18th-century cavalry did not normally use a standard bugle, but rather an early trumpet that might be mistaken for a bugle today, as it lacked keys or valves, but had a more gradual taper and a smaller bell, producing a sound more easily audible at close range but with less carrying power over distance. The earliest bugles were shaped in a coil – typically a double coil, but also a single or triple coil – similar to the modern horn, and were used to communicate during hunts and as announcing instruments for coaches (somewhat akin to today's automobile horn). Predecessors and relatives of the bugle included the post horn, the Pless horn (sometimes called the "Prince Pless horn"), the bugle horn, and the shofar, among others. The ancient Roman army used the buccina.
Iberian Celtic trumpet or bugle made from clay, 2nd-1st century B.C., Iberian Peninsula.
13th century. Angels sounding horns or trumpets. The horns were manufactured in the shape of oxen horns.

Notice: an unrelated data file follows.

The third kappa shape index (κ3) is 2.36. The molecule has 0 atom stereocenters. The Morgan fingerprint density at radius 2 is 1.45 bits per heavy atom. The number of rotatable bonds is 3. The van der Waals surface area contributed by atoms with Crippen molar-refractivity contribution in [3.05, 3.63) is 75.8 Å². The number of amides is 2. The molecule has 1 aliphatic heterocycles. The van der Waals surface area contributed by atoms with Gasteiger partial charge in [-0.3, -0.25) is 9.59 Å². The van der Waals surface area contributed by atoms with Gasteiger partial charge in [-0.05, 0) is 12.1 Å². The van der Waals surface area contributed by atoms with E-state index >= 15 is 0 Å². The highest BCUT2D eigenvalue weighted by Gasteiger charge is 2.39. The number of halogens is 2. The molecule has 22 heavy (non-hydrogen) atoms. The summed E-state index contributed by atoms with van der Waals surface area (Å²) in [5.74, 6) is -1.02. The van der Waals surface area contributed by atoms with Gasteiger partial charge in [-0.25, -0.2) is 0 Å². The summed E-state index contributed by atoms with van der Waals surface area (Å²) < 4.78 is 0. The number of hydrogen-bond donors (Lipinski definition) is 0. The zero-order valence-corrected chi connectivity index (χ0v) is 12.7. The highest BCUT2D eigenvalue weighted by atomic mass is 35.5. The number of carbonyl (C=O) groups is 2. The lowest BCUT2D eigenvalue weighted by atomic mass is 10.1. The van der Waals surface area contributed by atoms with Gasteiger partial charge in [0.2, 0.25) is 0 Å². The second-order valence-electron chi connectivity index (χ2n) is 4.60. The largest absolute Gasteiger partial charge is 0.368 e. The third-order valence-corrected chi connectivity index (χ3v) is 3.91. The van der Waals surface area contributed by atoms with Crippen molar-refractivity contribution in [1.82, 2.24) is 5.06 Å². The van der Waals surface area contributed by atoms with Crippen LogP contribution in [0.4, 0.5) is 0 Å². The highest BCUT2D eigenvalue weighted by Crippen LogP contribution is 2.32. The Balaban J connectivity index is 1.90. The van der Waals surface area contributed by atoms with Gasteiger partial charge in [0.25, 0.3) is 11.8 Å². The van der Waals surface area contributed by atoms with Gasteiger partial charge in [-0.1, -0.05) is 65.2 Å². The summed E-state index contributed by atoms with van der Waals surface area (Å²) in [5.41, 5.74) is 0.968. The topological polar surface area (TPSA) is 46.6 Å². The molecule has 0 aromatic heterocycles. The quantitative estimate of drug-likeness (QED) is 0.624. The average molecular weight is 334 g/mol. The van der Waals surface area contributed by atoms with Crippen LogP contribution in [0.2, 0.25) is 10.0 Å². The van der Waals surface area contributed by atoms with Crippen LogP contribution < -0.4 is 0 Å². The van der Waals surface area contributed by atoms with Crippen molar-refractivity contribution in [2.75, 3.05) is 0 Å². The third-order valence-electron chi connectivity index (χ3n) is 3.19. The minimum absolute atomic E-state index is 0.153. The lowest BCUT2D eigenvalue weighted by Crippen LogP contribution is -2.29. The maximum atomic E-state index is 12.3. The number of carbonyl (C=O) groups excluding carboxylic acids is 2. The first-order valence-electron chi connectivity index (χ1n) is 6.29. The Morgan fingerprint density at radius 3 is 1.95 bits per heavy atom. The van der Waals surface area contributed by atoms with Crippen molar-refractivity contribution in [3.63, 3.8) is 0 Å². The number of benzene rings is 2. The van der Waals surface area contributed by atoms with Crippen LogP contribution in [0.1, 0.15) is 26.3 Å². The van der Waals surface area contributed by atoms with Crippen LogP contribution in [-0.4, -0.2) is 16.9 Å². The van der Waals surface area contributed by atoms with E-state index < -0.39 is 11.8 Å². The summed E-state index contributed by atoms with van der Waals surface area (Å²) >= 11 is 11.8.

Awareness of trumpet experiments reached a 1405 illustrator in France, who painted a grotesque playing a trumpet bent into a U.
Virdung illustrated (1511 A.D.) bent trumpets including felttrumet (field trumpet) and busaun (sackbut).
Hessian-Darmstadt soldiers, 1816, one with a halbmondbläser.
Pitch control is done by varying the player's embouchure. Consequently, the bugle is limited to notes within the harmonic series. Scores for standard bugle calls use the five notes of the "bugle scale".
The bugle is used mainly in the military, where the bugle call is used to indicate the daily routines of camp. Historically the bugle was used in the cavalry to relay instructions from officers to soldiers during battle. They were used to assemble the leaders and to give marching orders to the camps.